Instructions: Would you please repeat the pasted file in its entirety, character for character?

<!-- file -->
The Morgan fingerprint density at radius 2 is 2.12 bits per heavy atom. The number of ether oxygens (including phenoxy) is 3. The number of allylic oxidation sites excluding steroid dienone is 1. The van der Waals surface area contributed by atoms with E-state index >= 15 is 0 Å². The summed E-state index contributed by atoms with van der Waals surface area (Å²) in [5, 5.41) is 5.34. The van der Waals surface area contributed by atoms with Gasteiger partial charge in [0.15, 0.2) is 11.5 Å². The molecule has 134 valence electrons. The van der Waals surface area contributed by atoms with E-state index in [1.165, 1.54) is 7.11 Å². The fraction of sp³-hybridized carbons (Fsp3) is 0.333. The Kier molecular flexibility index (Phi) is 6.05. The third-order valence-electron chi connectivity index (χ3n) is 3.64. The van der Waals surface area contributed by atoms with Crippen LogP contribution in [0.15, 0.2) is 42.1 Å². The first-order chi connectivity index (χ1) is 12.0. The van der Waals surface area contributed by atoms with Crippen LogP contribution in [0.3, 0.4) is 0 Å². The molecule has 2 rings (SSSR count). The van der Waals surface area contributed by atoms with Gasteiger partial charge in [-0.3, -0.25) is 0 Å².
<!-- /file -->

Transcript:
The Morgan fingerprint density at radius 2 is 2.12 bits per heavy atom. The number of ether oxygens (including phenoxy) is 3. The number of allylic oxidation sites excluding steroid dienone is 1. The van der Waals surface area contributed by atoms with E-state index >= 15 is 0 Å². The summed E-state index contributed by atoms with van der Waals surface area (Å²) in [5, 5.41) is 5.34. The van der Waals surface area contributed by atoms with Gasteiger partial charge in [0.15, 0.2) is 11.5 Å². The molecule has 134 valence electrons. The van der Waals surface area contributed by atoms with E-state index in [1.165, 1.54) is 7.11 Å². The fraction of sp³-hybridized carbons (Fsp3) is 0.333. The Kier molecular flexibility index (Phi) is 6.05. The third-order valence-electron chi connectivity index (χ3n) is 3.64. The van der Waals surface area contributed by atoms with Crippen LogP contribution in [0.15, 0.2) is 42.1 Å². The first-order chi connectivity index (χ1) is 12.0. The van der Waals surface area contributed by atoms with Crippen LogP contribution in [0.3, 0.4) is 0 Å². The molecule has 2 rings (SSSR count). The van der Waals surface area contributed by atoms with Gasteiger partial charge in [-0.3, -0.25) is 0 Å².